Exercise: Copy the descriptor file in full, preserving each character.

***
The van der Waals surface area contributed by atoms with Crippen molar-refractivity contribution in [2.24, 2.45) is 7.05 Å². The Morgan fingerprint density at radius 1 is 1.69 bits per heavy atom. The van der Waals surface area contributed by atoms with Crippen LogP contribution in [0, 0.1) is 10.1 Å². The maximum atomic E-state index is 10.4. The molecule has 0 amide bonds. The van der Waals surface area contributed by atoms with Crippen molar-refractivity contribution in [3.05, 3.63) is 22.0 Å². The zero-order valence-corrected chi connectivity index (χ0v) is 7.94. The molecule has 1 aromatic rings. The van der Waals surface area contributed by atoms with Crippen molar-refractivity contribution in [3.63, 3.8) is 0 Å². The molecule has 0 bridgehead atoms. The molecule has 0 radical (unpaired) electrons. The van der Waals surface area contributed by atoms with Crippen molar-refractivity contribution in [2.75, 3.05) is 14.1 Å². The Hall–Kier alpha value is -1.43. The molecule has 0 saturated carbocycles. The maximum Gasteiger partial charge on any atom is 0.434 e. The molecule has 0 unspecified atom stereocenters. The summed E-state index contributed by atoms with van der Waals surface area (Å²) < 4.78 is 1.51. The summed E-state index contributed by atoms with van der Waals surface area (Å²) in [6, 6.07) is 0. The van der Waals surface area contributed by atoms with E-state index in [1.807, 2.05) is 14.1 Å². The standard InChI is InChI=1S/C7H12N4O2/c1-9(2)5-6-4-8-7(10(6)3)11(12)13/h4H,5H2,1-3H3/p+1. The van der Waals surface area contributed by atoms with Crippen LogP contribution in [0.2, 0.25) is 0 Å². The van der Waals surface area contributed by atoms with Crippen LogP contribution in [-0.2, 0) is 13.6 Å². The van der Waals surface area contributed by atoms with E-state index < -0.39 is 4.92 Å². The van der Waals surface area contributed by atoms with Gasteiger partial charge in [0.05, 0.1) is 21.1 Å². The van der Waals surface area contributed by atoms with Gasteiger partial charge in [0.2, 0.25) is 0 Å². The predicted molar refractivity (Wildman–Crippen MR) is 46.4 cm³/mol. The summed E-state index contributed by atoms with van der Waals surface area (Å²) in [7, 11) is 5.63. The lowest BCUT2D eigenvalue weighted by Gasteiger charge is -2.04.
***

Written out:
The van der Waals surface area contributed by atoms with Crippen molar-refractivity contribution in [2.24, 2.45) is 7.05 Å². The Morgan fingerprint density at radius 1 is 1.69 bits per heavy atom. The van der Waals surface area contributed by atoms with Crippen LogP contribution in [0, 0.1) is 10.1 Å². The maximum atomic E-state index is 10.4. The molecule has 0 amide bonds. The van der Waals surface area contributed by atoms with Crippen molar-refractivity contribution in [3.05, 3.63) is 22.0 Å². The zero-order valence-corrected chi connectivity index (χ0v) is 7.94. The molecule has 1 aromatic rings. The van der Waals surface area contributed by atoms with Crippen molar-refractivity contribution in [3.63, 3.8) is 0 Å². The molecule has 0 bridgehead atoms. The molecule has 0 radical (unpaired) electrons. The van der Waals surface area contributed by atoms with Crippen molar-refractivity contribution in [2.75, 3.05) is 14.1 Å². The Hall–Kier alpha value is -1.43. The molecule has 0 saturated carbocycles. The maximum Gasteiger partial charge on any atom is 0.434 e. The molecule has 0 unspecified atom stereocenters. The summed E-state index contributed by atoms with van der Waals surface area (Å²) < 4.78 is 1.51. The summed E-state index contributed by atoms with van der Waals surface area (Å²) in [6, 6.07) is 0. The van der Waals surface area contributed by atoms with E-state index in [1.807, 2.05) is 14.1 Å². The standard InChI is InChI=1S/C7H12N4O2/c1-9(2)5-6-4-8-7(10(6)3)11(12)13/h4H,5H2,1-3H3/p+1. The van der Waals surface area contributed by atoms with Crippen LogP contribution in [0.2, 0.25) is 0 Å². The van der Waals surface area contributed by atoms with Crippen LogP contribution in [-0.2, 0) is 13.6 Å². The van der Waals surface area contributed by atoms with E-state index < -0.39 is 4.92 Å². The van der Waals surface area contributed by atoms with Gasteiger partial charge in [0.05, 0.1) is 21.1 Å². The van der Waals surface area contributed by atoms with Gasteiger partial charge in [0.2, 0.25) is 0 Å². The predicted molar refractivity (Wildman–Crippen MR) is 46.4 cm³/mol. The summed E-state index contributed by atoms with van der Waals surface area (Å²) in [7, 11) is 5.63. The lowest BCUT2D eigenvalue weighted by Gasteiger charge is -2.04.